Wednesday, April 08, 2015

Cavalock and The Gamers' Feast

It took me awhile but I finally found my way to the popular New Ubin Seafood restaurant in the heart of Sin Ming Industrial Estate earlier this week. Our regular boardgaming group hasn't been meeting up for games as often as we used to, which is kinda sad. But at least, we get to pig out together like this.


Let's see now, by the end of the night this is just some of the stuff nine hungry guys can eat:

- 3 crabs in bee hoon soup
- Pork collar
- Crispy pork knuckle German style
- 30 Canadian oysters
- Salted egg squid
- Large squid
- Large Hokkien prawn noodle special
- Large HK Kai Lan special
- 13 sticks of foie gras
- Phoenix chicken
- Signature meat platter

And of cos, the stars of the night... 3kg of amazing US Angus beef and a gorgeous bottle of 17-year-old Hibeki. Truly an unforgettable feast worthy of the gods with a princely price tag of over S$900.


So on my way to the old family home today I noticed for the first time in my entire life, there are no more Gurkhas outside my late neighbour's residence. Instead there's just a lone chubby cop on guard duty. It kinda got me thinking about my old neighbour, not that I haven't been thinking about him for the last couple of weeks.

I guess growing up within 100 meters of his home, my memories of him may be a wee bit different from most people. My late aunts, uncles and mom made no qualms about their political leanings. Like most people their generation, they absolutely admired him and were eternally grateful for all he had done. Now you would think that I have seen him in person numerous times but the truth is I can count on one hand the number of times I have actually seen him up close or in person. Unfortunately the last time I saw him was late last year when his motorcade drove pass and I caught a glimpse of him alone in the backseat looking extremely frail. Yah, now that motorcade on the other hand, I see almost everyday when I was a kid. It would leave Oxley around noon daily and then make its way to the Istana. My most memorable moments were during National Day parades when the motorcade would zoom pass the family home and we would gather at our back kitchen doorway and wave at it. And that's the only time I can recall that he would ever wave back at us.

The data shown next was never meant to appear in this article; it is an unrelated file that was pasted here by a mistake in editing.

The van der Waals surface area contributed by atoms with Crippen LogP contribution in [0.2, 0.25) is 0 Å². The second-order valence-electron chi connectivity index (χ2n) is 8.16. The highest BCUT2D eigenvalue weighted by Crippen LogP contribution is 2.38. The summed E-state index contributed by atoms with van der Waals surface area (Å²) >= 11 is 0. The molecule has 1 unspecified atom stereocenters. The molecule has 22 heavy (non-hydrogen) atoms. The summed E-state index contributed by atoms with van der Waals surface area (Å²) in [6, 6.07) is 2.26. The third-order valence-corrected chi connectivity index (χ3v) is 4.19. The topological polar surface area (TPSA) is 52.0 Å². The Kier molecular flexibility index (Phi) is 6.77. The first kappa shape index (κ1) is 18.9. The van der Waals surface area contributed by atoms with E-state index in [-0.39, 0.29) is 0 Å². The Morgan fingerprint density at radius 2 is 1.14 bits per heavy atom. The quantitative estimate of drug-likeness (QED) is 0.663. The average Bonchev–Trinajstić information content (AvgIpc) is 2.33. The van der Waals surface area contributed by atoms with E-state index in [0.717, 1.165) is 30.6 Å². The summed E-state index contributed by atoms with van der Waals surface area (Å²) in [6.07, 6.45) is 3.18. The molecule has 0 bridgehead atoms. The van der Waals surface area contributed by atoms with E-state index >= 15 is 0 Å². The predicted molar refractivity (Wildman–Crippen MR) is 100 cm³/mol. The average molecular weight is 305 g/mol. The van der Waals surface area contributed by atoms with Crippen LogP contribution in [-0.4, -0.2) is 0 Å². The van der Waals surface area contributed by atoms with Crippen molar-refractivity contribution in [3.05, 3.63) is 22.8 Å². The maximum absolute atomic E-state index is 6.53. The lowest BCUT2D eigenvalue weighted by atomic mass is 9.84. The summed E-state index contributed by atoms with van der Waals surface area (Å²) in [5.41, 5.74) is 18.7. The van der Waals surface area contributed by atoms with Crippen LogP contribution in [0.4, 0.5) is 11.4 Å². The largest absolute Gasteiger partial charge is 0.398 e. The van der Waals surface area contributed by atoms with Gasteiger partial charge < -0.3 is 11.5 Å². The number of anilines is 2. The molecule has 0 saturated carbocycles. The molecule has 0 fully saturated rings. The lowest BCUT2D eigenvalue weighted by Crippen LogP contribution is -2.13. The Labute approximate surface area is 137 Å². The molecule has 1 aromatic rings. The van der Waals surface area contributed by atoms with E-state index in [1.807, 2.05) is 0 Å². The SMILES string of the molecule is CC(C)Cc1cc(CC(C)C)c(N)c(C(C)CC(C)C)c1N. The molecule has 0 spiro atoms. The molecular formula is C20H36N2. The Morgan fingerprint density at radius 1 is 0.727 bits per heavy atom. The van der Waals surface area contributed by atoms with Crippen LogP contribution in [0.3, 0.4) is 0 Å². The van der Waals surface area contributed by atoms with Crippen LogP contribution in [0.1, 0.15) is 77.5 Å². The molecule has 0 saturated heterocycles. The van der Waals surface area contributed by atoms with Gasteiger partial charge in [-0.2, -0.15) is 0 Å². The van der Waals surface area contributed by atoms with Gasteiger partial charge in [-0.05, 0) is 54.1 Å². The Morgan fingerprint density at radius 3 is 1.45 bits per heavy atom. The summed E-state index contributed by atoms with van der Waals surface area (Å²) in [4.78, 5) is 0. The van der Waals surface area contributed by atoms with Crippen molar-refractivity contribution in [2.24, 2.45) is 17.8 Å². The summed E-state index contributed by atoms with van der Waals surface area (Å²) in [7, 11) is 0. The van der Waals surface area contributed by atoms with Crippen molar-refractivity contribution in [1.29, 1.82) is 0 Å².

While I hardly had any direct interactions with him, I do however have some rather brief encounters with his sons. You have to remember that I was probably only seven or eight years-old at that time. From my bedroom window I would spot one of his sons (I honestly cannot remember which) walking towards River Valley Road to ta-pao food, this was obviously before they had bodyguards. I would then yell out at them and then duck out of sight behind the curtains immediately. It was like peek-a-boo with a VIP! Hey, I was seven and bored!

I also figured out a long time ago that I could either blame him and the Government for just about every f**ked-up thing that has happened to me in my life like how their second language criteria royally screwed me of a higher education here, or I could take it like a man, be grateful for all the other economic policies that have tremendously benefited my family and get on with my life. I do respect him and am fully aware of his achievements, contributions, faults, warts and all. When I was sitting alone on the Padang that early Thursday morning at 6am waiting for my queue to move, I was there not just for myself but also on behalf of my late mom, uncles and aunts who I know for sure would be there too if they were still alive.

So yah, that's kinda like what I wanna say bout my late neighbour. While everyone had something deep, moving or reflective to say bout him, I suppose mine was more of the lasting impression he left on me as the all-important guy living down the road.

Thursday, April 02, 2015

Cavalock and The Obligatory Tokyo Food College